There’s a long tradition in American storytelling of asking audiences to gawk at the shallow goings-on of the ultra-rich. The tradition began in the 20s with the work of Edith Wharton, came into its own during the Depression (My Man Godfrey), found real traction in the Ronald Reagan 80s (Tom Wolfe’s hootingly funny Bonfire Of The Vanities), the oughts (the Coen brothers’ so-so Intolerable Cruelty). Not to mention TV: the prime time soaps (e.g., Dallas), the voyeuristic work of the late Dominick Dunne. The rich represent, arguably, the most examined and exhaustively mined demographic we own.
Molly Smith Metzler‘s rather cutesily entitled Elemeno Pea (at Mixed Blood Theatre through March 17) falls solidly into this tradition. The Kells, Peter and Michaela, have a penthouse in NYC, a winter cottage in Aspen, a house on the Riviera, a summer estate on Martha’s Vineyard featuring a main house, a guest residence (where the play takes place) and a carriage house. They sip $750 scotch, swig fancy wine directly from the bottle, drive Jaguars and Bentleys, play golf (of course), pay their personal assistants six figure salaries, wear salmon (i.e. pink) slacks and $300 dresses. It all left me breathless – and more than a little creeped out.
There’s a lot of plot in Elemeno Pea, and it’s interesting. Personal assistant Simone’s older sister Devon has arrived from Buffalo for a sisters weekend. Simone’s grasping employer Michaela (aka The Bitch) deals with her bizarre super-rich husband. Groundskeeper JosB (to distinguish him from José) puts in a refreshingly bilingual appearance. Simone’s happily/brutally honest boyfriend Ethan (he who wears the salmon slacks) shows up. And this is as much of the story as I intend to reveal.
My biggest issue with Mixed Blood’s Elemeno Pea is that the play too often struggles to be funny, and I don’t fully understand why. The writing is muscular and Metzler’s grasp of her characters’ plights is first rate. The cast is wonderful (more on this in a moment). Director Mark Valdez keeps the play crackling along nicely. The designers, working on a shoestring, have acquitted themselves extremely well. The lack of compelling comedy mystifies – but there it is.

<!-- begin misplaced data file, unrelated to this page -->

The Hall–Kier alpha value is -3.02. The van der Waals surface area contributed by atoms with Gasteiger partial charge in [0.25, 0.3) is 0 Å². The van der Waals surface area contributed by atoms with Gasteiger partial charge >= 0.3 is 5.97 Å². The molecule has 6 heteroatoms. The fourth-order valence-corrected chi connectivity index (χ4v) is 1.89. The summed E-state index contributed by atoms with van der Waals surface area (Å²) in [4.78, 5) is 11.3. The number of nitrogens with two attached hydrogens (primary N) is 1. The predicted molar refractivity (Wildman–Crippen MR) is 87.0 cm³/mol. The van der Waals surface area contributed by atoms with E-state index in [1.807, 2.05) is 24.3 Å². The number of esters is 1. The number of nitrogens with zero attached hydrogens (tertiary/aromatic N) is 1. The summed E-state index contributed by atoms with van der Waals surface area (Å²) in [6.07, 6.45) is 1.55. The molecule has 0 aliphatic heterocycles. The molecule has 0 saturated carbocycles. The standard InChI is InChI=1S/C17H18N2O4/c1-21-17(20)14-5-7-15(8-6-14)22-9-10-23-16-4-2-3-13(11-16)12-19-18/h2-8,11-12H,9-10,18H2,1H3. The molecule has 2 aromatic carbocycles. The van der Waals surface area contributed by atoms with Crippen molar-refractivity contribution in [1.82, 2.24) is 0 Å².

So why see Elemeno Pea, if the story is so sit-comily derivative and on the whole less funny than it ought to be? Because there is something going on in this play, something truly original and compelling: the sisters. Frumpy frowzy Devon arrives in the Vineyard, squeals with delight to find herself drinking 30 year old scotch. But she soon discovers that her baby sister Simone is in way over her head and needs to be rescued. Devon rises to the challenge, goes mano a mano with the Bitch, finds new personal resources, effects changes in Simone. I can’t reveal how all this turns out, but it makes the play eminently worth seeing.
As Devon, Sun Mee Chomet carries the play, never letting up on the other characters. She refuses to be awed by all the wealth around her and conducts herself with a spunky new self-reliance. She has, despite her shortcomings (she’s ungrateful, foul-mouthed, brassy), genuine integrity and we love her for it. Of all the characters, Devon changes the most dramatically and Chomet plays all this beautifully and with building passion.
The other actors excel as well: Grace Gealey as the buttoned down Simone, realizing that her “sitch” (as the play calls it) is changing. “I like it here,” she avers. “I like what I am here,” and so makes a breath-takingly wrongheaded and entirely believable decision. Laurine Price as the astonishingly self-centered Michaela turns in a convincing and delightful performance. Brava. The two men, Pedro Bayon as JosB and Ron Menzel as the rich slacker Ethan delight as well. Valdez directs with a firm hand.
Elemeno Pea is not a perfect play, but its pleasures (due largely to the first rate cast) outweigh the deficits.
All right, I guess I need to complain that the cast/creative teams bios are not available on Mixed Blood’s website, despite the program’s assurance that they are. Hopefully, MB will fix this.
For more info about John Olive, please visit his website.